Polish judge picked for Phl-China arbitration
Pia Lee-Brago (The Philippine Star) - March 26, 2013 - 12:00am

MANILA, Philippines - The president of the United Nations-backed International Tribunal on the Law of the Sea (ITLOS) appointed last week the second member of the arbitration panel that will hear the Philippines’ case challenging the validity of China’s nine-dash line claim to almost the entire South China Sea.

The Department of Foreign Affairs (DFA) confirmed yesterday that ITLOS president Shunji Yanai has appointed Polish judge Stanislaw Pawlak to be China’s arbiter and second member of the tribunal.

Pawlak has been a member of the ITLOS since October 2005. He obtained his doctorate in law from the University of Warsaw. He was a former ambassador to the UN, a deputy-director of Poland’s Ministry of Foreign Affairs, adviser to the Polish president and a professor of international relations and public international law at the University of Warsaw.

The tribunal will be composed of five members.

Former ITLOS president Judge Rudy Wolfrum of Germany was nominated by the Philippines.

The Philippines requested Yanai’s intervention after China refused to nominate its arbiter.

Under Annex VII of the United Nations Convention on the Law of the Sea (UNCLOS), the ITLOS president will form the panel if and when a party refuses to participate in the arbitration.

Foreign Affairs spokesman Raul Hernandez said the ITLOS president would appoint the other three members of the tribunal after it receives another written request from the Philippines.

Yanai will then assign the three remaining posts in the panel in the next 30 days. Unless agreed, the last three posts should be taken over by citizens of another state other than the Philippines and China.

Once the panel has been filled, they will then hear the arguments of both parties and decide on the case’s merit.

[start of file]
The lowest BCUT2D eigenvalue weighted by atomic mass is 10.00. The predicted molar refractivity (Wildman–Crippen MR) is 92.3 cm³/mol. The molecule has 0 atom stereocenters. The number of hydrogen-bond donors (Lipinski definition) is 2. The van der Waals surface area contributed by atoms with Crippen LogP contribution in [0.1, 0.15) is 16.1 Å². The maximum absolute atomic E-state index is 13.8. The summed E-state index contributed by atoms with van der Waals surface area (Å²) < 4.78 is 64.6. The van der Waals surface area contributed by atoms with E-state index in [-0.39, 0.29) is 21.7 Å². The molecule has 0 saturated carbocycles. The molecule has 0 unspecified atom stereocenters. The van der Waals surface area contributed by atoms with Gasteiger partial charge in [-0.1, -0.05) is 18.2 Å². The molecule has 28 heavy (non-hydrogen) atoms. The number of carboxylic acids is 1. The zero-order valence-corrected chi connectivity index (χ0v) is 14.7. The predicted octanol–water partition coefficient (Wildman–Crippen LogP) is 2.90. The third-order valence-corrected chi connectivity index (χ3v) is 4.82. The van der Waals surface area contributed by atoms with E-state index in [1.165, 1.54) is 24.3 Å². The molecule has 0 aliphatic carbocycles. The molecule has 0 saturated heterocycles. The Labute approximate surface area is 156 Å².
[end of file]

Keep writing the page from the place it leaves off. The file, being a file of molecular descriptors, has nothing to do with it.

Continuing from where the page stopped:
“Arbitration proceedings will proceed upon completion of the panel members as provided by Annex VII of the UNCLOS,” Hernandez said.

The Philippines elevated to the tribunal its maritime dispute with China to challenge the validity of China’s nine-dash line claiming the South China Sea, including the West Philippine Sea, and Beijing’s unlawful activities.

Foreign Affairs Secretary Albert del Rosario said the Philippines has taken the step of bringing China before an arbitral tribunal under Article 287 and Annex VII of the 1982 UNCLOS in order to achieve a peaceful and durable solution to the dispute over the West Philippine Sea.

China maintained that only the concerned parties should settle the South China Sea disputes through direct negotiations.

The initiation of arbitration proceedings against China on the nine-dash line is an operationalization of President Aquino’s policy for a peaceful and rules-based resolution of disputes in the West Philippine Sea in accordance with international law, specifically UNCLOS.

The legal action is pursuant to the President’s constitutional mandate to pursue the national interest and defend the Philippine territory and maritime domain. It also pursues the policy of a rules-based approach based on international law.

China’s nine-dash line claim encompasses practically the entire West Philippine Sea, which the Philippines believes must be challenged in order to protect its national territory and maritime domain.

Solicitor General Francis Jardeleza is the agent or legal representative for the Philippines in the arbitral proceedings. The lead counsel of the Philippines is Paul Reichler of Foley and Hoag LLP.

The Philippines asserts that the arbitral tribunal has jurisdiction to hear and make an award based on its Notification and Statement of Claim because the dispute is about the interpretation and application by states parties of their obligations under the UNCLOS.


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